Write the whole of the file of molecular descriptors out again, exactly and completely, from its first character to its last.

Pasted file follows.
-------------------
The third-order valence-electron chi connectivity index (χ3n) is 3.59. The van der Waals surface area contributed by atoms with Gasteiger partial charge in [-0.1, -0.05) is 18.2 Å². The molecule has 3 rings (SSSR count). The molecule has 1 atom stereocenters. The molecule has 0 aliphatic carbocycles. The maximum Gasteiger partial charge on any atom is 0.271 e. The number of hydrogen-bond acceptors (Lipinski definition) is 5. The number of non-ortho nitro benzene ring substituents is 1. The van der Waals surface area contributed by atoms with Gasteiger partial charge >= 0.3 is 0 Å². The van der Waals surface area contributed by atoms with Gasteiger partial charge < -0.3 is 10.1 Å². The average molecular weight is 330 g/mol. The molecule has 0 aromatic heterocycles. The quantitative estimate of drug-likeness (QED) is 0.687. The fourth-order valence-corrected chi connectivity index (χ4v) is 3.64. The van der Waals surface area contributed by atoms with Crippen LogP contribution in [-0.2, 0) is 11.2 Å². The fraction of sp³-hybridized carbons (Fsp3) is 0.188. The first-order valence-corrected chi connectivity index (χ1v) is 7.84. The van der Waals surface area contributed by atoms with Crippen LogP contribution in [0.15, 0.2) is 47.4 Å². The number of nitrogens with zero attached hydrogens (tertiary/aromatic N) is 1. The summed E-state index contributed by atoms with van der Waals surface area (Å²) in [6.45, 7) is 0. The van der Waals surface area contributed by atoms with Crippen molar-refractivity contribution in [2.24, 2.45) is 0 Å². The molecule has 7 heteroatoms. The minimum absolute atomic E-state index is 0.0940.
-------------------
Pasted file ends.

The third-order valence-electron chi connectivity index (χ3n) is 3.59. The van der Waals surface area contributed by atoms with Gasteiger partial charge in [-0.1, -0.05) is 18.2 Å². The molecule has 3 rings (SSSR count). The molecule has 1 atom stereocenters. The molecule has 0 aliphatic carbocycles. The maximum Gasteiger partial charge on any atom is 0.271 e. The number of hydrogen-bond acceptors (Lipinski definition) is 5. The number of non-ortho nitro benzene ring substituents is 1. The van der Waals surface area contributed by atoms with Gasteiger partial charge >= 0.3 is 0 Å². The van der Waals surface area contributed by atoms with Gasteiger partial charge < -0.3 is 10.1 Å². The average molecular weight is 330 g/mol. The molecule has 0 aromatic heterocycles. The quantitative estimate of drug-likeness (QED) is 0.687. The fourth-order valence-corrected chi connectivity index (χ4v) is 3.64. The van der Waals surface area contributed by atoms with Crippen LogP contribution in [-0.2, 0) is 11.2 Å². The fraction of sp³-hybridized carbons (Fsp3) is 0.188. The first-order valence-corrected chi connectivity index (χ1v) is 7.84. The van der Waals surface area contributed by atoms with Crippen LogP contribution in [0.15, 0.2) is 47.4 Å². The number of nitrogens with zero attached hydrogens (tertiary/aromatic N) is 1. The summed E-state index contributed by atoms with van der Waals surface area (Å²) in [6.45, 7) is 0. The van der Waals surface area contributed by atoms with Crippen molar-refractivity contribution in [2.24, 2.45) is 0 Å². The molecule has 7 heteroatoms. The minimum absolute atomic E-state index is 0.0940.